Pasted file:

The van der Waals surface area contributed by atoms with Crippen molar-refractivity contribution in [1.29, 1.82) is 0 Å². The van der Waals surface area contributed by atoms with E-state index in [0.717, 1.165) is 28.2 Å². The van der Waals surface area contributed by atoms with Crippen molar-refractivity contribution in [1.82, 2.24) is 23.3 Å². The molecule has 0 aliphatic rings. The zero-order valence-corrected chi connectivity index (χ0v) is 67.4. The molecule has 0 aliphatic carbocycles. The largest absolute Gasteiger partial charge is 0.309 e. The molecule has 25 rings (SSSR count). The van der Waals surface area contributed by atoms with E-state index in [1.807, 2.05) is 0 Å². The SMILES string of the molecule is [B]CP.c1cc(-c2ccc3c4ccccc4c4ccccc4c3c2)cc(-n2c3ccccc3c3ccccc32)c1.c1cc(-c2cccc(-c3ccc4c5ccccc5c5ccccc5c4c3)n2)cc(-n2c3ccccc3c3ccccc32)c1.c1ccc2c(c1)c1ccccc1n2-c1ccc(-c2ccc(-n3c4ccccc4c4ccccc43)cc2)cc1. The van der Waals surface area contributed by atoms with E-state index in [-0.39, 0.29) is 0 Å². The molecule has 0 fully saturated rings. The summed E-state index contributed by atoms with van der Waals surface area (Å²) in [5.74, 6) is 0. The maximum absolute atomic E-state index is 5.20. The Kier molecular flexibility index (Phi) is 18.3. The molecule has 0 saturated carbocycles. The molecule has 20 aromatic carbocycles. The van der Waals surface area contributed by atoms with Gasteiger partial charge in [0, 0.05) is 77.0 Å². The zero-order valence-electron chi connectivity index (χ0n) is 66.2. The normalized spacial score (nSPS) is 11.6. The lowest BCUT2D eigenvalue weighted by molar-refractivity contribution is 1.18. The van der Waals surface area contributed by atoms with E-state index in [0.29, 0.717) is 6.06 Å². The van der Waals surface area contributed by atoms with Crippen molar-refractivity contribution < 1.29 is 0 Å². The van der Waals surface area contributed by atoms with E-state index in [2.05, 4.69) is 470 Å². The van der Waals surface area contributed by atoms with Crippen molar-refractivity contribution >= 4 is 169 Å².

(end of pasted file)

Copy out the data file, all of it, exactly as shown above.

The van der Waals surface area contributed by atoms with Crippen molar-refractivity contribution in [1.29, 1.82) is 0 Å². The van der Waals surface area contributed by atoms with E-state index in [0.717, 1.165) is 28.2 Å². The van der Waals surface area contributed by atoms with Crippen molar-refractivity contribution in [1.82, 2.24) is 23.3 Å². The molecule has 0 aliphatic rings. The zero-order valence-corrected chi connectivity index (χ0v) is 67.4. The molecule has 0 aliphatic carbocycles. The largest absolute Gasteiger partial charge is 0.309 e. The molecule has 25 rings (SSSR count). The van der Waals surface area contributed by atoms with E-state index in [1.807, 2.05) is 0 Å². The SMILES string of the molecule is [B]CP.c1cc(-c2ccc3c4ccccc4c4ccccc4c3c2)cc(-n2c3ccccc3c3ccccc32)c1.c1cc(-c2cccc(-c3ccc4c5ccccc5c5ccccc5c4c3)n2)cc(-n2c3ccccc3c3ccccc32)c1.c1ccc2c(c1)c1ccccc1n2-c1ccc(-c2ccc(-n3c4ccccc4c4ccccc43)cc2)cc1. The van der Waals surface area contributed by atoms with E-state index in [-0.39, 0.29) is 0 Å². The molecule has 0 fully saturated rings. The summed E-state index contributed by atoms with van der Waals surface area (Å²) in [5.74, 6) is 0. The maximum absolute atomic E-state index is 5.20. The Kier molecular flexibility index (Phi) is 18.3. The molecule has 0 saturated carbocycles. The molecule has 20 aromatic carbocycles. The van der Waals surface area contributed by atoms with Gasteiger partial charge in [0, 0.05) is 77.0 Å². The zero-order valence-electron chi connectivity index (χ0n) is 66.2. The normalized spacial score (nSPS) is 11.6. The lowest BCUT2D eigenvalue weighted by molar-refractivity contribution is 1.18. The van der Waals surface area contributed by atoms with E-state index in [0.29, 0.717) is 6.06 Å². The van der Waals surface area contributed by atoms with Crippen molar-refractivity contribution < 1.29 is 0 Å². The van der Waals surface area contributed by atoms with E-state index in [2.05, 4.69) is 470 Å². The van der Waals surface area contributed by atoms with Crippen molar-refractivity contribution >= 4 is 169 Å².